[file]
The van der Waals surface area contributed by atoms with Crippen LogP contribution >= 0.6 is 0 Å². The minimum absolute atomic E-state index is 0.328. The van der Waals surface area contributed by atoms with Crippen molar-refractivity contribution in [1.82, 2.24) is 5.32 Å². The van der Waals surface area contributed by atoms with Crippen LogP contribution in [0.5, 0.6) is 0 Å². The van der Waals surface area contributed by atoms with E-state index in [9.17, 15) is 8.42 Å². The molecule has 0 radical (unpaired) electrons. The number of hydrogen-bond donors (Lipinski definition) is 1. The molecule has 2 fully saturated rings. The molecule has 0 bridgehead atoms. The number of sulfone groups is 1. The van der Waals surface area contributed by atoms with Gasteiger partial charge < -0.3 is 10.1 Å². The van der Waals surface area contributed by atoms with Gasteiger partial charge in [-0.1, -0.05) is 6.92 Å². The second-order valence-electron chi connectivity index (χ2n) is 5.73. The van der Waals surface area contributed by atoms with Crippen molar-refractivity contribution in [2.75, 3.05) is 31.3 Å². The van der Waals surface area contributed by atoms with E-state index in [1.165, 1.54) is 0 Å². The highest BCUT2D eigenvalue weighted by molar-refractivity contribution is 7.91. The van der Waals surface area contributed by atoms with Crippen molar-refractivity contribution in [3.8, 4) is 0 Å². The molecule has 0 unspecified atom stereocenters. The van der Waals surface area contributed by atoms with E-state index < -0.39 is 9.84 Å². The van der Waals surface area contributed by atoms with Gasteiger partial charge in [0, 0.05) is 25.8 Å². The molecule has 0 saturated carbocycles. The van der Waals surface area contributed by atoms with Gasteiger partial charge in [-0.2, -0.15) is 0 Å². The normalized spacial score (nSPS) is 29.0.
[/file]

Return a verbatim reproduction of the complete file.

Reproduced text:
The van der Waals surface area contributed by atoms with Crippen LogP contribution >= 0.6 is 0 Å². The minimum absolute atomic E-state index is 0.328. The van der Waals surface area contributed by atoms with Crippen molar-refractivity contribution in [1.82, 2.24) is 5.32 Å². The van der Waals surface area contributed by atoms with Crippen LogP contribution in [0.5, 0.6) is 0 Å². The van der Waals surface area contributed by atoms with E-state index in [9.17, 15) is 8.42 Å². The molecule has 0 radical (unpaired) electrons. The number of hydrogen-bond donors (Lipinski definition) is 1. The molecule has 2 fully saturated rings. The molecule has 0 bridgehead atoms. The number of sulfone groups is 1. The van der Waals surface area contributed by atoms with Gasteiger partial charge < -0.3 is 10.1 Å². The van der Waals surface area contributed by atoms with Gasteiger partial charge in [-0.1, -0.05) is 6.92 Å². The second-order valence-electron chi connectivity index (χ2n) is 5.73. The van der Waals surface area contributed by atoms with Crippen molar-refractivity contribution in [2.75, 3.05) is 31.3 Å². The van der Waals surface area contributed by atoms with E-state index in [1.165, 1.54) is 0 Å². The highest BCUT2D eigenvalue weighted by molar-refractivity contribution is 7.91. The van der Waals surface area contributed by atoms with Crippen molar-refractivity contribution in [3.8, 4) is 0 Å². The molecule has 0 unspecified atom stereocenters. The van der Waals surface area contributed by atoms with E-state index < -0.39 is 9.84 Å². The van der Waals surface area contributed by atoms with Gasteiger partial charge in [0, 0.05) is 25.8 Å². The molecule has 0 saturated carbocycles. The van der Waals surface area contributed by atoms with Gasteiger partial charge in [-0.2, -0.15) is 0 Å². The normalized spacial score (nSPS) is 29.0.